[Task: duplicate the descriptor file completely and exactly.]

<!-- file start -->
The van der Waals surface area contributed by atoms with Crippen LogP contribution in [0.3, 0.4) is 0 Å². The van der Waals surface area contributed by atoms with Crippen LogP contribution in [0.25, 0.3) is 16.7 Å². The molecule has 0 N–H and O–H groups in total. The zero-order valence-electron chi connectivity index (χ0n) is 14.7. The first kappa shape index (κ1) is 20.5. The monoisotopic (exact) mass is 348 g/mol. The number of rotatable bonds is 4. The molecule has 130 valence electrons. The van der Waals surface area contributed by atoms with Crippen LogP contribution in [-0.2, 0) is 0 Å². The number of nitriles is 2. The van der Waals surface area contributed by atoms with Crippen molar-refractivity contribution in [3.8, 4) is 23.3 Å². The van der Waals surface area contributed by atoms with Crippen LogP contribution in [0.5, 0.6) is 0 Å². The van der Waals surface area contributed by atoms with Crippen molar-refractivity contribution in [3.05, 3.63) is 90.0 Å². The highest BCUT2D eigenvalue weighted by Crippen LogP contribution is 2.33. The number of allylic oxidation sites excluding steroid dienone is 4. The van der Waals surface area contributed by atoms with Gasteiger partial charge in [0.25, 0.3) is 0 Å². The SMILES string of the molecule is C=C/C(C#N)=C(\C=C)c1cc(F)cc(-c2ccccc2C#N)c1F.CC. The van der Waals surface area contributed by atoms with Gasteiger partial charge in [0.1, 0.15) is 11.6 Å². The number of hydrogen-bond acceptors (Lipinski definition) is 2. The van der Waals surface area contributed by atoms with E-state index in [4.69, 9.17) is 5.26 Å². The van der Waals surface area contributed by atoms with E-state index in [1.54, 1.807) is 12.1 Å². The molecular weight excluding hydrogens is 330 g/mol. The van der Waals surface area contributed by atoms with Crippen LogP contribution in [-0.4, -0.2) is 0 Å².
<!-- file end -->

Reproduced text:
The van der Waals surface area contributed by atoms with Crippen LogP contribution in [0.3, 0.4) is 0 Å². The van der Waals surface area contributed by atoms with Crippen LogP contribution in [0.25, 0.3) is 16.7 Å². The molecule has 0 N–H and O–H groups in total. The zero-order valence-electron chi connectivity index (χ0n) is 14.7. The first kappa shape index (κ1) is 20.5. The monoisotopic (exact) mass is 348 g/mol. The number of rotatable bonds is 4. The molecule has 130 valence electrons. The van der Waals surface area contributed by atoms with Crippen LogP contribution in [-0.2, 0) is 0 Å². The number of nitriles is 2. The van der Waals surface area contributed by atoms with Crippen molar-refractivity contribution in [3.8, 4) is 23.3 Å². The van der Waals surface area contributed by atoms with Crippen LogP contribution in [0.5, 0.6) is 0 Å². The van der Waals surface area contributed by atoms with Crippen molar-refractivity contribution in [3.05, 3.63) is 90.0 Å². The highest BCUT2D eigenvalue weighted by Crippen LogP contribution is 2.33. The number of allylic oxidation sites excluding steroid dienone is 4. The van der Waals surface area contributed by atoms with Gasteiger partial charge in [0.25, 0.3) is 0 Å². The SMILES string of the molecule is C=C/C(C#N)=C(\C=C)c1cc(F)cc(-c2ccccc2C#N)c1F.CC. The van der Waals surface area contributed by atoms with Gasteiger partial charge in [0.1, 0.15) is 11.6 Å². The number of hydrogen-bond acceptors (Lipinski definition) is 2. The van der Waals surface area contributed by atoms with E-state index in [4.69, 9.17) is 5.26 Å². The van der Waals surface area contributed by atoms with E-state index in [1.54, 1.807) is 12.1 Å². The molecular weight excluding hydrogens is 330 g/mol. The van der Waals surface area contributed by atoms with Crippen LogP contribution in [-0.4, -0.2) is 0 Å².